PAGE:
The star the day for Walter and I was Primeval Brewing, participating in their first festival. So this event offered us both something established and something new. Primeval will be opening their taproom in Noblesville later this summer/fall, but their beers are mature now. Walter and I stood around at the cul de sac of the festival, and apparently so did alot of other people because the Primeval booth was jammed. Many were sampling the great Edelweiss hefeweizen, the MC Belgian Quad, the French Connection, a bier de garde that is just a bit sweeter than Dumaine DuPage from Two Brothers, and the smoked German lager called Rauch My World. Look for big things to come from owners/brewers Tim Palmer and Nathan Compton in the months and years to come; theirs is a much anticipated opening.
But it is important to remember that one of the purposes of the festival has been and will always be to support the Grand Junction Scholarship Fund. Grand Junction started the festival in 2016 to bring attention to Westfield, to highlight the reinvented downtown, and to raise money for good causes. This fund hands out scholarship money to Westfield graduates that plan to study at a trade or vocational school – a woefully underserved community. The city and area have supported it strongly and this is why it has become one of the established festivals of the region. By 3pm or so, the weather turned a bit wet, so we got to the car and pointed it toward Brownsburg and the first anniversary party for Mind Over Mash Brewing.
Mind Over Mash 1st Anniversary. We call this a new experience because a brewery only gets to turn one once, and being a year old means that many people still have the opportunity to try them for the first time. Owners Bobby Klene and Mike Huffman, Jr. were on hand and jubilant about reaching the one year milestone. Opening a brewery takes guts in the market today and it’s no small feat to survive, let alone grown and prosper in that first year. But prosper is what Mind Over Mash is doing. They have used this first year to establish a following and to they expand on that by sending more beer out the door, and even starting a line of canned beers.
The Tank Top, Corruption of the Gods, and the Barrel aged MOM’s Red Ale were some of the newer beers and were very good. Walter and I met up with a crew from Indiana On Tap doing a pub crawl in the Indiana On Tap bus (Ale Force One) and we shared some beers (not from the bottle share they were doing on the bus, but some MOM beers). T self-perceivedhen they took off for Field Brewing in Westfield and then out to Wooden Bear in Greenfield.
Walter and I stuck around to try some more beers, listen to the live music, have some food from Rusted Silo Southern BBQ who was on hand for the party, and added to our T-shirt collection. Bobby and Mike have taken care of the big things as well as the details and they have set themselves up for long-term success. They are an object lesson for how important that first year is, and though the relief on their faces Saturday point to a lot of worry and perhaps some second guessing, they have built a brewery that has the support of the community and is part of that community. This is the key to making it to the second, third, fourth anniversaries and beyond.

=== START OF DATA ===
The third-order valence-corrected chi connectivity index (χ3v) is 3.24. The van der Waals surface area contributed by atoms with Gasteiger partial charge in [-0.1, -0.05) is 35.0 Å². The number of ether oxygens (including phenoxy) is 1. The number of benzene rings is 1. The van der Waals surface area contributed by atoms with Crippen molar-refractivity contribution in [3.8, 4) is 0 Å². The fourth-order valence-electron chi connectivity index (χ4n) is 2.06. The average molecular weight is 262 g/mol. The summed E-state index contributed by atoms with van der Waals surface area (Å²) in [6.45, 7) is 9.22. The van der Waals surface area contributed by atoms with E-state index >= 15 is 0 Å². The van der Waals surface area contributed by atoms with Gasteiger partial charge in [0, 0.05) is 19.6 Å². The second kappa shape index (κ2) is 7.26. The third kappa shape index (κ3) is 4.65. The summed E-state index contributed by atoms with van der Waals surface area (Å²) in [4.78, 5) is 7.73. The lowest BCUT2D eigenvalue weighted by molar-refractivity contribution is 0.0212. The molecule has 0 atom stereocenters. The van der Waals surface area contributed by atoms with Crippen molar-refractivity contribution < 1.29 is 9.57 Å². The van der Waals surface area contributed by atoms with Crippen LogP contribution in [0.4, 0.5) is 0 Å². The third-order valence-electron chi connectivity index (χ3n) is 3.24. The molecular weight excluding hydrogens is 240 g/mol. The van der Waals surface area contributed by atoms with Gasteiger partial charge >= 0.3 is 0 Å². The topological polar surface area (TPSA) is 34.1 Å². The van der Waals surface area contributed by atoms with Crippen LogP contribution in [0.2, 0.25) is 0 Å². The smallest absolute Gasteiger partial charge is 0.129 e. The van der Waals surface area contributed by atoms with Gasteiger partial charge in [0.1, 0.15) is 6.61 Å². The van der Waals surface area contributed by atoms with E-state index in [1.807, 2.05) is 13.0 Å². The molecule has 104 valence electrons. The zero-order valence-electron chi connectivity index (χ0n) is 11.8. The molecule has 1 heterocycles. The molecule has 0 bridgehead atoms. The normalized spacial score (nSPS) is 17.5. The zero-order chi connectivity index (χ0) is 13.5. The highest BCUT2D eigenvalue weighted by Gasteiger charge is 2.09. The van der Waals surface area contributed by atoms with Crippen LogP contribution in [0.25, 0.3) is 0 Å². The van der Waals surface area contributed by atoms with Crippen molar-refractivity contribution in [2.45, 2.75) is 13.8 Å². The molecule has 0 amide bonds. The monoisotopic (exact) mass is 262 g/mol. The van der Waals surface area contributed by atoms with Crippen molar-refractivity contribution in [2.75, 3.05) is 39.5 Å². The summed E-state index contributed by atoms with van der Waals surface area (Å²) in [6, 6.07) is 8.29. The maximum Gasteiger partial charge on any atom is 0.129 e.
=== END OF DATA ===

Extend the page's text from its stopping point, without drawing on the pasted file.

Wabash Brewing and Robert Rolfe Feddersen. Our last stop of the day (now into evening) was Wabash Brewing on the northwest side of Indianapolis to drink some Mark Schiess beers and to listen to Robert Rolfe Feddersen play some songs off his new album called Pepper in His Heart. RRF has a huge following in the Midwest, especially amongst the craft beer crowd. His fans are called “Fed Heads” and are willing to travel to hear his music. Lately we have seen him at several craft beer events, so the chance to see him this evening was a no brainer. Couple that with beer from the four year-old Wabash Brewing and it was a great end to our day.
Robert’s wife Terri Ann joined him on percussion as they played many new songs, plus their cover of Stop Dragging My Heart Around from the new album. The songs on Pepper in His Heart show Robert’s close ties to Indiana craft Brewing – Pepper is the name of Burn ‘Em Brewing owner Zach Blackwood’s daughter. This is the ninth solo album for the Gold Album-awarded Feddersen, and Walter particularly enjoyed the tune “Disco, Indiana” (Disco Indiana doesn’t have a mirror ball, Disco Indiana doesn’t have much at all).
This show was truly a family affair, as the Feddersen dog Honey Bee was on hand for the set as well. The crowd sipped on Wabash beers throughout the evening; we had the English Smoked Brown, The Watermelon “Pink” Ale, and the Whatever IPA – all solid. Brewer Mark wasn’t on hand for the evening, but he had apparently put in a full day already and deserved some time off.
Conclusion. So that was our day, a mixture of new and deep-rooted Indiana craft beer. The differences were readily apparent between new and old, but there were definitely links that brought them together. The main commonality is that all Indiana craft beer is about connection to the community. These are businesses of the community, not just in the community.
Whether they have been around for years or not even open yet, Indiana breweries understand that this is a people business, and entering people’s lives at as many points as possible is a way to not only 1) ensure success, but 2) be a business that makes things better in the neighborhood – a much higher cause. It’s nice that this is a trait learned by older, established events and breweries, and passed on to newer breweries and their events.